|Location||India, Uttar Pradesh|
|Central coordinates||78o 59.00' East 27o 0.00' North|
|IBA criteria||A1, A4iii|
|Year of IBA assessment||2004|
Site description This waterbody is situated along the Karhal-Kishni highway in Mainpuri district, about 8 km from Karhal town. It is also approachable from Saiphai town to its west, via a smaller road. The marsh is situated just beside the village Kudaiyya and is formed by the flooding of a natural depression in the landscape. The most prominent feature of the marsh is the abundant growth of Typha that is clearly distinguishable even from a distance. Less than half of the water surface is open, but much of these areas are hidden from view by tall reeds. The wetland’s appearance changes dramatically in the monsoon, as it is filled with pink lotus flowers, which bloom in profusion. The principal source of water to the marsh is rain. However, it is connected to a tributary of the rightwing Ganga canal, and frequently gets water through this source throughout the year. Even when completely full during the monsoon, water depth in the wetland does not exceed 1.5 m in the deepest parts. For the most part, it is less than 0.5 m, and the marsh dries up in the peak summer month of June, before it is filled up by the rain water again in July. The marsh is overgrown with lilies, lotus, many sedges, grasses and aquatic plants, all of which give the impression that the water is clogged with vegetation. The single reason why this site is important is its function as a stop-over point for thousands of ducks, waders, and pelicans, both at the beginning and the end of the winter. Over 45 species use the lake for 2-3 days before moving on. During rest of the winter, a few hundred ducks stay back. The marsh is also the roosting area of a resident flock of over 200 Sarus Crane Grus antigone. In summer, this marsh is the only source of water for the farmers of the surrounding paddy fields till the monsoon arrives. During the monsoon and immediately afterwards, the lake supports impressive congregations of the Lesser Whistling Duck Dendrocygna javanicus, Purple Moorhen or Swamphen Porphyrio porphyrio, and Pheasant-tailed jacana Hydrophasianus chirurgus.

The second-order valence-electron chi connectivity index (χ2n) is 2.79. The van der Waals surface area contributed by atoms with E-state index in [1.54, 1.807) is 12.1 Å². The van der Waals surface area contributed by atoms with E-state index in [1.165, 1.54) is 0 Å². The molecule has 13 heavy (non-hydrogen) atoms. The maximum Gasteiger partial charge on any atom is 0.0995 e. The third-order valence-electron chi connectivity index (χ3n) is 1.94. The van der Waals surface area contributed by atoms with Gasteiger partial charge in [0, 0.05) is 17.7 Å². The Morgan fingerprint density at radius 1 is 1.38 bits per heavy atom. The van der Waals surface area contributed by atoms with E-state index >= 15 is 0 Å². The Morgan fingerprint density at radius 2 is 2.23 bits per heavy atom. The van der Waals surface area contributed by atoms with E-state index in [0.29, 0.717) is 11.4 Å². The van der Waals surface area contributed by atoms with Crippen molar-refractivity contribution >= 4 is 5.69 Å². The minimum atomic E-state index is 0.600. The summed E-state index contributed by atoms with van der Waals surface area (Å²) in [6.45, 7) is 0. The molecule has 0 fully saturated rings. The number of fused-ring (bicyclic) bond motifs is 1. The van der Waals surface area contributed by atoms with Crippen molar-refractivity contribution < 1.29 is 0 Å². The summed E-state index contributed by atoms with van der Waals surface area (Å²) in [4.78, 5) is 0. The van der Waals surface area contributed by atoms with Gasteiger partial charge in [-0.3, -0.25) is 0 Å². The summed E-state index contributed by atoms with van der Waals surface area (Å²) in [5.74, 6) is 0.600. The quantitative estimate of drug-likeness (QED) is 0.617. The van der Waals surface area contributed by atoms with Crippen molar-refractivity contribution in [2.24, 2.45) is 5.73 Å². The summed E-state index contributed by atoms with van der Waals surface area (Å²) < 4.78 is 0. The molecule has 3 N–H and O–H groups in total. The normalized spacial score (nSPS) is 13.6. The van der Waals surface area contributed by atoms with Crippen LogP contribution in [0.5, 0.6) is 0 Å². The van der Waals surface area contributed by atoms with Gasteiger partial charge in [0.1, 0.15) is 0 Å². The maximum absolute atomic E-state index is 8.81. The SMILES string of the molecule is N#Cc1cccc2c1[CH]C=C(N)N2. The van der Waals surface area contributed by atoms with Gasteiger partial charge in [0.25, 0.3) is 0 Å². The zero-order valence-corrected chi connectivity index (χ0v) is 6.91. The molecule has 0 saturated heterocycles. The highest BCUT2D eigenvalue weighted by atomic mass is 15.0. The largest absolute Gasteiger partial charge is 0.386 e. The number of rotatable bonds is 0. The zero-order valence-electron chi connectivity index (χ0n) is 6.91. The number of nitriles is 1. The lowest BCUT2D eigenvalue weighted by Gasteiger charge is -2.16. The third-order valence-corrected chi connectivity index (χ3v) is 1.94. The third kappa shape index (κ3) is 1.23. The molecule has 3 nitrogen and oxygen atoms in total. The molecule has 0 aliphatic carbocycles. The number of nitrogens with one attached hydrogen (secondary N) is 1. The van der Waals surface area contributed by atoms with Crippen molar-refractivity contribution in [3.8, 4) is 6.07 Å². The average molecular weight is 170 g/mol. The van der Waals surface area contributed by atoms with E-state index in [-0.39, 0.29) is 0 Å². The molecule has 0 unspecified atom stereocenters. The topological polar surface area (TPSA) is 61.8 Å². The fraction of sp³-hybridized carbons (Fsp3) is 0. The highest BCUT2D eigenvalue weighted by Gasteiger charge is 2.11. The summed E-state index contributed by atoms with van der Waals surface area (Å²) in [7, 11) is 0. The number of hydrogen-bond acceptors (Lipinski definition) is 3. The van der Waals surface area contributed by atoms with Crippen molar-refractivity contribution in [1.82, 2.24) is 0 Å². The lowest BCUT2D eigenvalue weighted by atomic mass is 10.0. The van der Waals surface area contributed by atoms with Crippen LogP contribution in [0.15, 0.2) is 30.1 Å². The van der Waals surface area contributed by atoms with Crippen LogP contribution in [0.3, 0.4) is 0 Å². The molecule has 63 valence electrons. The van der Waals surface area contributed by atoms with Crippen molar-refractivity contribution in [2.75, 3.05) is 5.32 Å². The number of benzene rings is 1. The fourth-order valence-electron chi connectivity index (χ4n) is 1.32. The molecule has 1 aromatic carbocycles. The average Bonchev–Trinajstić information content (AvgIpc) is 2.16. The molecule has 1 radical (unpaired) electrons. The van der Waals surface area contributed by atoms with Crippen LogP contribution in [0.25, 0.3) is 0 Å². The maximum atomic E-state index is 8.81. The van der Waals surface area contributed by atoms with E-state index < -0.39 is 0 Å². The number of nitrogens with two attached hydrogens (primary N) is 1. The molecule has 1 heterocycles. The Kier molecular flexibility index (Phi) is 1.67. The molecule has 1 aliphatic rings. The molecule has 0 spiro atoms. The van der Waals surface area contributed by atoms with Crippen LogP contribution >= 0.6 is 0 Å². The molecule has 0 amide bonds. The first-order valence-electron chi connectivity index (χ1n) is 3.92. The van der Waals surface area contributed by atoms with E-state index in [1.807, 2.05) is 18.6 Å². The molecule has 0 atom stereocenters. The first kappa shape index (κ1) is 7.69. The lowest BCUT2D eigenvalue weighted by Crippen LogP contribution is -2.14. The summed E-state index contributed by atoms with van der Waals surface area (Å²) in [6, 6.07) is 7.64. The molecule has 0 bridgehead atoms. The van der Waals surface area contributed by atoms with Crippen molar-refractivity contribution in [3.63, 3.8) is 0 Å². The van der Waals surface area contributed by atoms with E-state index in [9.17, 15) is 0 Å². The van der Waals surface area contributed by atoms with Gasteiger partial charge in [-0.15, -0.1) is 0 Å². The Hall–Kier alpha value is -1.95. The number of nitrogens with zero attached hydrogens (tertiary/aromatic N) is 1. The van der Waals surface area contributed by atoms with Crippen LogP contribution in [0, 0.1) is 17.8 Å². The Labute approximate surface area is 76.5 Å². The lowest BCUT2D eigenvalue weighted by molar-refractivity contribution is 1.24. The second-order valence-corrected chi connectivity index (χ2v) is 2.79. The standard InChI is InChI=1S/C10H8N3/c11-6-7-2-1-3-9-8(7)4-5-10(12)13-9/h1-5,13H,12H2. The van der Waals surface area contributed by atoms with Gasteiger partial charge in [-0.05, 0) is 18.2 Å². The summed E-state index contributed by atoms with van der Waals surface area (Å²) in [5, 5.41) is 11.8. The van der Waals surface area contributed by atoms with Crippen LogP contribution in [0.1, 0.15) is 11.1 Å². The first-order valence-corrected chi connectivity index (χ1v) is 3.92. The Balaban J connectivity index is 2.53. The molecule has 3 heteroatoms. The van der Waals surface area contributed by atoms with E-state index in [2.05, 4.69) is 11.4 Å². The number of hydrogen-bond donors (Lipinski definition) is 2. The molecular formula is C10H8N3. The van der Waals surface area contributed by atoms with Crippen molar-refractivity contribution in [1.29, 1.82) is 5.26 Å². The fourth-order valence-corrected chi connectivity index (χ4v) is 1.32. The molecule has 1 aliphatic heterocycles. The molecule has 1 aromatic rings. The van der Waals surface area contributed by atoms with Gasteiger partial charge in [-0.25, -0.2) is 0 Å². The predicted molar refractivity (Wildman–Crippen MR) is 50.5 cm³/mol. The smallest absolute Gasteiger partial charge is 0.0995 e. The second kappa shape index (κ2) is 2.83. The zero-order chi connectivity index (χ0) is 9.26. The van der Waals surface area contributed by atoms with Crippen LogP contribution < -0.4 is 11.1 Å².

AVIFAUNA: Birds are clearly the most important and conspicuous taxa to justify the conservation of this wetland. Between late October and early November, many flocks of wintering waterbirds stop over at this site before continuing their southbound journey. Counts of ducks during 2000 and 2001 ranged from 45,000 - 65,000. The principal duck species were Northern Pintail Anas acuta, Common teal Anas crecca, Wigeon Anas penelope, some Coot Fulica atra and Redcrested Pochard Netta rufina. The most common wader species that uses this wetland as a stopover site is the Black-tailed Godwit Limosa limosa; one flock in the year 2000 numbered 4,000 (Gopi Sunder pers. comm. 2003). The largest flock of the Great White Pelican Pelecanus onocrotalus counted in this marsh numbered 300 individuals in the winter of 2001. Over 150 species of birds have been sighted in and along the wetland, and include bitterns, crakes, moorhens, lapwings, spoonbills, and wagtails (Gopi Sunder pers. comm. 2003). Apart from the congregation of 200 Sarus Cranes (Gopi Sunder 2001) the wetland is also home to a minimum of eight breeding pairs of this species, most of which were able to raise at least one chick a year between 1999-2002; a minimum of 13 young Sarus dispersed from these territories in this period (Gopi Sunder pers. comm. 2003). Colour-banding of Sarus Crane chicks living in the area indicated that the territory sizes of these pairs were much smaller than the average for the region, indicating better territory quality for these cranes. One breeding pair of Black-necked Storks Ephippiorhynchus asiaticus uses this marsh as part of its territory, and has been seen to breed successfully in 1999 and 2001. The largest count of the Lesser Whistling teal in the wetland was 15,000 in October 2000.
OTHER KEY FAUNA: Other fauna that inhabit the wetland include a very healthy population of the Soft-shelled Turtle Lissemys punctata and a few Pond Terrapins Geoclemys hamiltonii. Signs of Common Otter Lutra lutra can be frequently obtained around the wetland, but they are decidedly rare. A thriving population of Jungle Cat Felis chaus lives among the reeds the year round.
|Species||Season||Period||Population estimate||Quality of estimate||IBA Criteria||IUCN Category|
|Sarus Crane Antigone antigone||resident||2004||present||-||A1||Vulnerable|
|A4iii Species group - waterbirds||unknown||2004||20,000 individuals||unknown||A4iii|
|IUCN habitat||Habitat detail||Extent (% of site)|
|Land-use||Extent (% of site)|
Acknowledgements Key contributor: K. S. Gopi Sunder.
Gopi Sunder, K. S. (2001) Where the Sarus duet. Sanctuary Asia (5): 62 -67.
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Recommended citation BirdLife International (2015) Important Bird Areas factsheet: Kudaiyya marshland. Downloaded from http://www.birdlife.org on 01/02/2015
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